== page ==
There are times my words mark an inflection point in the lives of my patients and their families.  This recognition takes time to fully appreciate, and I will never forget the first time it hit me.

I was a resident working an evening shift in the ED.  The place was packed with a full waiting room and I was sitting in an incredibly uncomfortable chair staring at a computer screen.  Staring back at me was both exactly what I’d anticipated and exactly what I desperately hoped wouldn’t be there – a cantaloupe sized tumor.  In a kid’s belly.

You take a few minutes for yourself preparing for the conversation that comes next.  You rehearse what to say and how to say it, how to be compassionate while projecting the confidence needed to help someone step through the abyss and onto the path to healing.  All the while recognizing that after “cancer” these people’s world will turn sideways and you might as well be speaking Cantonese.

It was during those few minutes on that specific night that I realized for the first time I was about to divide someone’s life in half.  The first half was everything up to that moment – the second was everything that happened after they learned their child had cancer.  It’s the kind of thing you really, really don’t want to screw up.

Practicing medicine requires balancing a constant tension between two warring factions of the mind.  We’ll call the first side Hubris.  She bolsters your confidence and whispers in your ear that you’re an unstoppable force of clinical prowess and no one else in the world should be doing this thing (whatever it is) at this time other than you.  The other side we’ll call Humility.  She calls into your other ear with a reminder that – despite your delusions of grandeur – in reality you’re only human and therefore both fallible and penetrable.

Each of these muses is necessary but insufficient to both practice as an individual doctor and for doctors as a whole to advance medicine.  Without the Hubris, it would be impossible to both have anything resembling a heart and muster the level of confidence and compassion required to deliver the kinds of news we deliver on a regular basis.  The life-dividing kind of news.

Similarly, without this extreme level of confidence no human would have ever tried (much less perfected) the practices or procedures that advance all of medicine.  Michael E. Debakey, the first surgeon to successfully repair a dissecting thoracic aortic aneurysm (and then decades later have the procedure performed on himself by a surgeon he trained) once told Esquire:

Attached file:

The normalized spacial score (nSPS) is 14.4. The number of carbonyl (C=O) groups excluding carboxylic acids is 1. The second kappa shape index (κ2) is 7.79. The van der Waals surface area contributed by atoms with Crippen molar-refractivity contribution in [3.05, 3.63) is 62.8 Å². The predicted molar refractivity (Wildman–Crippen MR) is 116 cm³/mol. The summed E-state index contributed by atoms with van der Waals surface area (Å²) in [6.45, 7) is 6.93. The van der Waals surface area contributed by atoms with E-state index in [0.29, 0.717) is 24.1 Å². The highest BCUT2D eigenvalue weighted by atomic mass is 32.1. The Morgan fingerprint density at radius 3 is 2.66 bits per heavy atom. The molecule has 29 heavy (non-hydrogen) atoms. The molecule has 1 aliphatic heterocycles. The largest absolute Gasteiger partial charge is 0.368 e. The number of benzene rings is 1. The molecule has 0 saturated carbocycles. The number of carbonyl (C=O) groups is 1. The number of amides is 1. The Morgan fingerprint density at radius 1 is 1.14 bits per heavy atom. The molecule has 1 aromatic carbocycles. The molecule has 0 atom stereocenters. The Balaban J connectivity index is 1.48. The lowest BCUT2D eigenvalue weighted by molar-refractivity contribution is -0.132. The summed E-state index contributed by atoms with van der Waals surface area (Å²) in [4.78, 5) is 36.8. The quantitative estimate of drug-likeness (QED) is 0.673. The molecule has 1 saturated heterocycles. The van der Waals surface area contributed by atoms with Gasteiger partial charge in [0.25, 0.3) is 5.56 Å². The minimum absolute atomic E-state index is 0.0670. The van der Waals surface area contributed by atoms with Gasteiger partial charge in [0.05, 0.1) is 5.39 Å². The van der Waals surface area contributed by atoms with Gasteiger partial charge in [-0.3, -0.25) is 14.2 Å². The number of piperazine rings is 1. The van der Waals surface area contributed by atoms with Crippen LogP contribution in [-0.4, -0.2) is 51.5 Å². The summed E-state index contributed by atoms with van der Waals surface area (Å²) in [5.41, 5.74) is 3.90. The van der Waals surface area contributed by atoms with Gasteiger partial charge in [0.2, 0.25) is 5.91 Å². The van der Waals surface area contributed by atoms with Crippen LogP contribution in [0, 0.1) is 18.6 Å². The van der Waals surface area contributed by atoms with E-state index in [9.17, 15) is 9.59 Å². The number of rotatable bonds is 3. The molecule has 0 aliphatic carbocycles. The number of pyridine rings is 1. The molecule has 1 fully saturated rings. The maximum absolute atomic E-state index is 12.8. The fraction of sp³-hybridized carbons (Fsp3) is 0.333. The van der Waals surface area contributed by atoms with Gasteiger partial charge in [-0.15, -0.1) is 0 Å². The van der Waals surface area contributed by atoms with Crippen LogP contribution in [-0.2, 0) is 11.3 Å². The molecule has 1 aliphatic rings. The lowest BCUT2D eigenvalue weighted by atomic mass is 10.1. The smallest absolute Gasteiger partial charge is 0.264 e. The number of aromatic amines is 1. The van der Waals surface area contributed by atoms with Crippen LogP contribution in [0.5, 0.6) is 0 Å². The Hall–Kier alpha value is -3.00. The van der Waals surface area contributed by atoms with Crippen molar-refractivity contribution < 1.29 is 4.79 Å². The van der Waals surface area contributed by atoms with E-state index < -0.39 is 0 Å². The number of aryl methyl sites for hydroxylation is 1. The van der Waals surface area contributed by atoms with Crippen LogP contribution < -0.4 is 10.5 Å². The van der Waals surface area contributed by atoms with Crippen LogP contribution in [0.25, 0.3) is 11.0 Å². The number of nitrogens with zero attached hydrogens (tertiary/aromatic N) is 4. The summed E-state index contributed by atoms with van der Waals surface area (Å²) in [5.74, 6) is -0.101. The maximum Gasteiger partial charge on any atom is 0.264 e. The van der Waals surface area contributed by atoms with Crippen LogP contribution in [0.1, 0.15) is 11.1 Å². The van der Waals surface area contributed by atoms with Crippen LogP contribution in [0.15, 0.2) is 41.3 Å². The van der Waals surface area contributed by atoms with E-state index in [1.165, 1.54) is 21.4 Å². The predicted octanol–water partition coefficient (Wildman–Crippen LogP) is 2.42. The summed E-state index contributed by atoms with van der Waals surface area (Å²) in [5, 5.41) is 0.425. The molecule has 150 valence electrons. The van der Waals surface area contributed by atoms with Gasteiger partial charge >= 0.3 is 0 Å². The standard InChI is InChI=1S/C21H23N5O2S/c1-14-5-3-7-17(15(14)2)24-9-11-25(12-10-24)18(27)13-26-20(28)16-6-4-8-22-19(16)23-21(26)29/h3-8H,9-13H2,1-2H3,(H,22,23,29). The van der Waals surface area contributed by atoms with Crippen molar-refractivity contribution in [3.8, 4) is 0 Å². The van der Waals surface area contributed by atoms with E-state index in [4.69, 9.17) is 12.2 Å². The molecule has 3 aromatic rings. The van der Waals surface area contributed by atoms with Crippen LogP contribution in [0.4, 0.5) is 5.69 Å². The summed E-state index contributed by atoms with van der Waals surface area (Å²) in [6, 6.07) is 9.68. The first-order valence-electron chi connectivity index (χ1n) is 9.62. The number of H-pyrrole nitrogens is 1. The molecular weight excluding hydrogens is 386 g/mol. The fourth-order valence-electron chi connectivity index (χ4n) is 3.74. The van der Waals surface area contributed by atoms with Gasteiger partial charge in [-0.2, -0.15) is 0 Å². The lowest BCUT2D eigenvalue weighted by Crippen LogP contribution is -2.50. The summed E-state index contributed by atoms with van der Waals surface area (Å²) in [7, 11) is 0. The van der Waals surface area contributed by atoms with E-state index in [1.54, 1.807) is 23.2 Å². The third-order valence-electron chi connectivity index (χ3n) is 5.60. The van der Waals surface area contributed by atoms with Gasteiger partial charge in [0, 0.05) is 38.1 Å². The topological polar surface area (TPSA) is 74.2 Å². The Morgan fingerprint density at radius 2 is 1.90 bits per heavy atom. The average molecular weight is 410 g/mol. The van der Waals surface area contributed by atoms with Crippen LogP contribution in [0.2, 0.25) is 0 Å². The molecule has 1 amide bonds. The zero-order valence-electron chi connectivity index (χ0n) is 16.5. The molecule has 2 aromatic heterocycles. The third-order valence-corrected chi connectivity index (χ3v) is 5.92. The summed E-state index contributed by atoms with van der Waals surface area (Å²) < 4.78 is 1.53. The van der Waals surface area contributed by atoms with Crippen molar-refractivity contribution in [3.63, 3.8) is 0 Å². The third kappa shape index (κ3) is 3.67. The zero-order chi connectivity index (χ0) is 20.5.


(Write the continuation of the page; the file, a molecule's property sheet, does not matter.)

It’s important for a patient to go into an operation with confidence… the operation I did in ’53 for aneurysm of the thoracic aorta gave me great satisfaction. It had never been done successfully before, and lots of doctors took the position that you shouldn’t try it. You’ve got to push ahead in spite of them.

I’m not a surgeon, but I am 100% certain it takes some serious steel to walk into an OR and believe that you and only you can save a person’s life when all other surgeons have failed.  And then do it.

On the other hand, without humility physicians would never acknowledge when we’re wrong (either individually or collectively).  We also wouldn’t be able to accept the inevitable times when – even if we were right – disease humbles our every effort to thwart it, and our service must redirect from seeking cure to seeking comfort.

I cannot count the number of times I’ve had to tell parents that – no matter what we do next – their baby will die.  The most painful of these conversations have been with expecting parents who are imminently delivering around 21 weeks gestation.  They are so close, yet on the wrong side of the fuzzy line demarcating when all of science’s advances can give a baby a chance… and when it can’t.

More than once my body has physically trembled saying something to the effect of “It is my job to bring all that medicine has to bear to save babies.  If there was literally anything I and the team of hundreds of NICU caregivers behind me could possibly do, I would do it.  But I can’t.  And I am infinitely sorry.”

There are few things more humbling than admitting you are powerless to change something.  These conversations have been simply the most humbling experiences of my life.  And I remember every single one of them.

Not too long ago a picture went viral of an ED physician crying in the parking lot after losing a young patient.  The sensation made it clear that the world rarely sees physicians when we’ve been humbled.  In part this is because life keeps moving.  The next patient is waiting, and he’s relying on us reassemble ourselves and both confidently and competently care for him no matter what happened in the room next door.

We have improved in recognizing the toll that this takes on us (e.g., in the form of burnout) and have many more support programs now than when I started medical school nearly 15 years ago.  But no program can change the reality that the practice of medicine will forever orbit between the dueling gravitational centers of unshakable confidence and earth-shaking humility.

Finding balance between these two great forces is what makes being a doctor both so incredibly fulfilling and so incredibly humbling, and why the pursuit of perfecting our craft has more than once been compared to seeking divinity.

In the immortal words of Cicero:

In nothing do men more nearly approach the gods than in giving health to men.



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